The Unexpected Trauma of Applying to College
I never realized how broken my life and family relationships were until I started to apply to college. Before I began the college application process, my everyday life seemed normal. I have a mother who loves me, a stable home and a supportive school community. I felt secure. That all changed when I begin to apply to college.
For any high school senior, applying to college comes with many emotions and challenges. The thought of making a mistake when deciding your future and where you want to spend the next years of your life can wreck your mind. We also may have dreams to go places that are beyond what’s possible. It can be overwhelming for one person to think through all of this alone, yet you are the one who must ultimately decide and live with the consequences of your decisions. For this reason, applying to college is a process that balances striving toward independence with seeking outside help.
Neither of my parents graduated from high school, and I will be the first in my family to attend college. For those of us who are the first-generation college students, the application process asks a lot of parents, and those requirements can bring on added pressure. In my case, it wasn't that my mother was unsupportive. It was just that she was unable to contribute to a process she's never experienced. When I asked her for advice, she had little to nothing to say. She was ready to be on board with anything. I can't help but worry: What if what I want is not what's best? After a while, I stopped asking my mother’s opinion. Now, I just tell her what my plan is because I know she doesn't want to have input and feel like she contributed to a wrong decision.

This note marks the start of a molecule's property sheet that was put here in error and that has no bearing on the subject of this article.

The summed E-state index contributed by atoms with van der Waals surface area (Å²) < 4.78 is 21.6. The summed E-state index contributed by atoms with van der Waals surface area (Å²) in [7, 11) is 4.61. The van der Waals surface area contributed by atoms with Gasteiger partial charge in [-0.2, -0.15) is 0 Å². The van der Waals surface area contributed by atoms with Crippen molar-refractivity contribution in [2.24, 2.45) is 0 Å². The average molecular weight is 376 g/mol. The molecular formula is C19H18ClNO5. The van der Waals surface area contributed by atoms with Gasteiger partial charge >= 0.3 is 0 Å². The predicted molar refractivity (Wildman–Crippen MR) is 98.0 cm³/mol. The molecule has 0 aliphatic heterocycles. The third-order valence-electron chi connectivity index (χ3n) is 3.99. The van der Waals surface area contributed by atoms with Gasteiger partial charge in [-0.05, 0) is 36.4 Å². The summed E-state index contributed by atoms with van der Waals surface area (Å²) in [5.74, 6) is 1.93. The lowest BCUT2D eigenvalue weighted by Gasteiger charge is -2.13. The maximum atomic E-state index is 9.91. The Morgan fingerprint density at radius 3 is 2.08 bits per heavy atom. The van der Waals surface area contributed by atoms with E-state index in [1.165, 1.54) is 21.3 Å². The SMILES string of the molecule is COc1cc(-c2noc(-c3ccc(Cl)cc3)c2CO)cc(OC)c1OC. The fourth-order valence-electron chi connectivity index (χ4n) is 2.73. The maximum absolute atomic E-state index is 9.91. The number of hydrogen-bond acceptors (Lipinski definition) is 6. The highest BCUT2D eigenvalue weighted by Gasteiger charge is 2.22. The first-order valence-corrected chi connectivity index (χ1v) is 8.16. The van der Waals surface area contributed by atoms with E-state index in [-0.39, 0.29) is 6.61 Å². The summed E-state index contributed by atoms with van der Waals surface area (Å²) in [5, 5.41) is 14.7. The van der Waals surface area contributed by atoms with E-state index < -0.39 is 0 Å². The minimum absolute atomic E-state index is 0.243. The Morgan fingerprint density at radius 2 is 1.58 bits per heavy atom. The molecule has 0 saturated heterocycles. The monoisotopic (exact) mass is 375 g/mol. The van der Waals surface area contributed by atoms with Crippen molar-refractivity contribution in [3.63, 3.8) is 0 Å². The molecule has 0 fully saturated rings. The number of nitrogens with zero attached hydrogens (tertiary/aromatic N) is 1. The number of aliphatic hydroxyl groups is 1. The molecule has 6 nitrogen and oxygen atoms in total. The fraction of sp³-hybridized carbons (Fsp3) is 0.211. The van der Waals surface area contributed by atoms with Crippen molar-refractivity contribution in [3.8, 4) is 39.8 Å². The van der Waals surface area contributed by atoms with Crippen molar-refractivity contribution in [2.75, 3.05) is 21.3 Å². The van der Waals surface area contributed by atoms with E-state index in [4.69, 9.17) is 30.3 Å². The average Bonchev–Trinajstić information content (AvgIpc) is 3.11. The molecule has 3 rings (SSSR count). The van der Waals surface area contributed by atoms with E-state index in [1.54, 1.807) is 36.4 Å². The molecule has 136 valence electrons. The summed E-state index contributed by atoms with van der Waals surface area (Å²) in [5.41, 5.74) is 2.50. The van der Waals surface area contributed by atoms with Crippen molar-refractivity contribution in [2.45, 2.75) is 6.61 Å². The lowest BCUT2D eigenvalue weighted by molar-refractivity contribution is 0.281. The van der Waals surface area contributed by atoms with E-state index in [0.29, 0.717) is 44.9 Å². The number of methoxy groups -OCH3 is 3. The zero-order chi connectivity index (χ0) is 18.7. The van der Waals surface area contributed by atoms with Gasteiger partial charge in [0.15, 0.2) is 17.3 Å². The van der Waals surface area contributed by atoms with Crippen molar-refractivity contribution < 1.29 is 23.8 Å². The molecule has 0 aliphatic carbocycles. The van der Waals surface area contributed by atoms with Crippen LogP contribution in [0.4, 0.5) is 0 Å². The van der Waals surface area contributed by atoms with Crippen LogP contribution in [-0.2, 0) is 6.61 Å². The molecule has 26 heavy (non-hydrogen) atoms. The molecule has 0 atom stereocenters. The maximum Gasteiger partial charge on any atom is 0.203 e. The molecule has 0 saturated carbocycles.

There are a lot of assumptions in the college process. One of the biggest assumptions is that students have the fortunate situation of having both parents in their life. Many of the students in my New York City public high school do not. Financial aid forms ask for justification of your family situation and proof that a non-custodial parent is unavailable to contribute to the cost of your education. For many students, this is extremely difficult. How are students expected to find, get in contact with, or get financial information from someone with whom they may not even remember their last conversation?
In my case, I live with my mother. While I speak to and see my dad regularly, the college application process has created tension. When I needed information from my dad—even something as simple as his birthday and social security number—it dug up family issues that were being avoided or hidden. In some cases, my asking for income documents and clarity on household information even caused altercations between my parents, who don’t speak much otherwise. It hurt me to feel like a burden to my family when I asked for basic details.
All I wanted to do was go to college, and I felt like no one in my home could help me financially or emotionally. There were times when I felt like giving up, but stopping was not an option.
This was a rigorous process, I had to sacrifice my lunch period during school, stay after school, work with many counselors and complete at least 8 scholarship applications which all required an abundance of writing.
Even now, with all my applications completed and sent in, the process is still taking an emotional toll. All I can do is wait.
I would tell other students in my situation to prepare themselves for the unexpected challenges they’ll face as they apply to college. I would tell parents to be available to listen to what their children are going through, even if they do not fully understand the process or do not feel confident about giving advice.
Most of all, I would tell colleges to show some understanding for students whose families may not be whole. Reduce the paperwork burdens (as some colleges are doing) and offer more support to students in low-income and single-parent families. Leaving home and going to college is stressful enough. I don’t want other students to feel like their families are broken just because they can’t provide the particular level of support that the college application process demands.
Janaisa Walker, the SparkAction Journalism and Advocacy Fellow Spring-Summer 2016,is currently a senior at the Brooklyn School for Collaborative Studies, a public high school. In the fall, she will become the first member of her family to attend college.